Prime Minister Sheikh Hasina has underscored the “will” of the richer segments of societies across the world to act against climate change as there are science, technology, innovation and finance to address the problem.
“Let me also say we've enormous amount of science, technology, innovation, finance to address climate change. We only need the 'will' of the richer segments of societies - everywhere - to act ambitiously against climate change. We need to 'transform' our lifestyles, attitudes, systems, economies,” she said on Saturday.
The PM was delivering her speech at a panel discussion on “Climate Change as a Security Threat” at the Conference Hall of the Bayerischer Hof.
Climate change has become a real threat to human being with an unabated rise in global temperature, she said
About Bangladesh, Hasina said increasing cyclone, storm, and monsoon flooding challenge livelihood of its people.
“Our Bay of Bengal is increasingly getting acidic. Twenty percent of our people are living along the coast and one-third of Bangladesh's population eventually risks displacement with rising sea level although we have little contribution to global warming.”
Hasina said flooding erodes river banks during every monsoon while numerous families overnight become homeless and helpless. “We lose thousands of acres of precious farmland. And, let's note that our mighty rivers carry nearly one fourth of entire load of sediment carried by all the major river systems in the world every year."
She mentioned that the erratic pattern and intensity of rainfall and rising heat made farming difficult for Bangladesh's people. There were also reports of growing water stress during dry season.
The PM said changing climate was taking its toll.
“Diseases like malaria, which we successfully eradicated risks a comeback,” she said, adding that temperature variation was challenging breeding of Bangladesh's national fish -- Hilsa.
The PM said despite the fact and also findings of the Intergovernmental Panel on Climate Change, a lot of people, including those who are conscious of climate change, were yet to understand the climate displacement issue.
She said South Asia, East Asia and the pacific experienced the most displacement in such contexts. All together, these regions at present have 8.6 million displaced people due to sudden disasters.
Hasina mentioned that an estimated 46 million people were displaced in South Asia alone by sudden disasters during 2008 to 2013, though the actual number of people moving internally and across borders in South Asia was not known.
“It's anticipated that population movements in the context of disasters and climate change in South Asia, South East Asia and in the Indian Ocean rim are likely to increase over the next decades," she apprehended.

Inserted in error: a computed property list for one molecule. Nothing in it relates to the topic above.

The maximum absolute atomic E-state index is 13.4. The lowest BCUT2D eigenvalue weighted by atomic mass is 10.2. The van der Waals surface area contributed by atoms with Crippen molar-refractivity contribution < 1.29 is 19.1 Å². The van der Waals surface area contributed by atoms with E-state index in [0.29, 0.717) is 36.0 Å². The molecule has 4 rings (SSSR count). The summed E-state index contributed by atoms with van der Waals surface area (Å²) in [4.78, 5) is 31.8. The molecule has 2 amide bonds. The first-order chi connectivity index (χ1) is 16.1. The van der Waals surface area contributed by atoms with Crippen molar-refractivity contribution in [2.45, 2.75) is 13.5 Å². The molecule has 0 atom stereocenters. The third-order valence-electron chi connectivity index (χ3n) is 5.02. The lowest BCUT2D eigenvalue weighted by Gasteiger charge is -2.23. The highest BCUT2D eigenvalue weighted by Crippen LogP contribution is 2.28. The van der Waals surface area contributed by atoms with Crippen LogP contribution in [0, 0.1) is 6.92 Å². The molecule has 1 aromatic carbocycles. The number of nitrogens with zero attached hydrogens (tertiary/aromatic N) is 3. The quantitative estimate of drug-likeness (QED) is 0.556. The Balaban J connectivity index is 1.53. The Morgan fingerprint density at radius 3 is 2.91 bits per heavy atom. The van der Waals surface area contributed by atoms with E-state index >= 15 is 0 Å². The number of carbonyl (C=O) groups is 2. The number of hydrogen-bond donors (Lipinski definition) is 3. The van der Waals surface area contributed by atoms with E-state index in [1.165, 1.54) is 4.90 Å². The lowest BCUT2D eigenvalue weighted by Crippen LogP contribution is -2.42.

Hasina said the challenges ahead are likely to be enormous, as a recent World Bank report titled “groundswell-preparing for internal climate migration” projects that without concrete climate and development actions, in South Asia alone, more than 40 million people could be forced to move within their countries to escape the slow-onset impacts of climate change.
“Bangladesh has been in the forefront in addressing coping mechanisms, particularly in the agricultural sector. We've invented flood-resistant, salt-tolerant and drought-tolerant rice varieties."
In reply to a query, the PM said Bangladesh military has been engaging with a lot of development activities in the country. It is leading the disaster response in Bangladesh. They can also be engaged in early warning mechanisms.
Hasina said most of the UN members are discussing the climate change issue in the multilateral forums. “We need to keep the discussions and engagements up."
Bangladesh is one of the most vulnerable front-line countries, she said, adding that the government in Bangladesh has included climate actions and disaster risks reduction in its national plan.
“We've invested over 1 percent of our GDP to address climate change impacts. Moreover, $450 million has been allocated from our own sources for adoption and mitigation purposes."
In 2012, Hasina recalled that she pledged in New York that Bangladesh would pursue a low-carbon development pathway as its commitment to “collective good” of tackling climate change.
She said Bangladesh has installed around six million solar home systems, provided two million Improved Cook Stoves among the poorest. In spite of limitations, the country allocated $385 million to the Bangladesh Climate Change Trust Fund for adaptation and mitigation.
Director of Potsdam Institute for Climate Impact Hans Joachim chaired the discussion.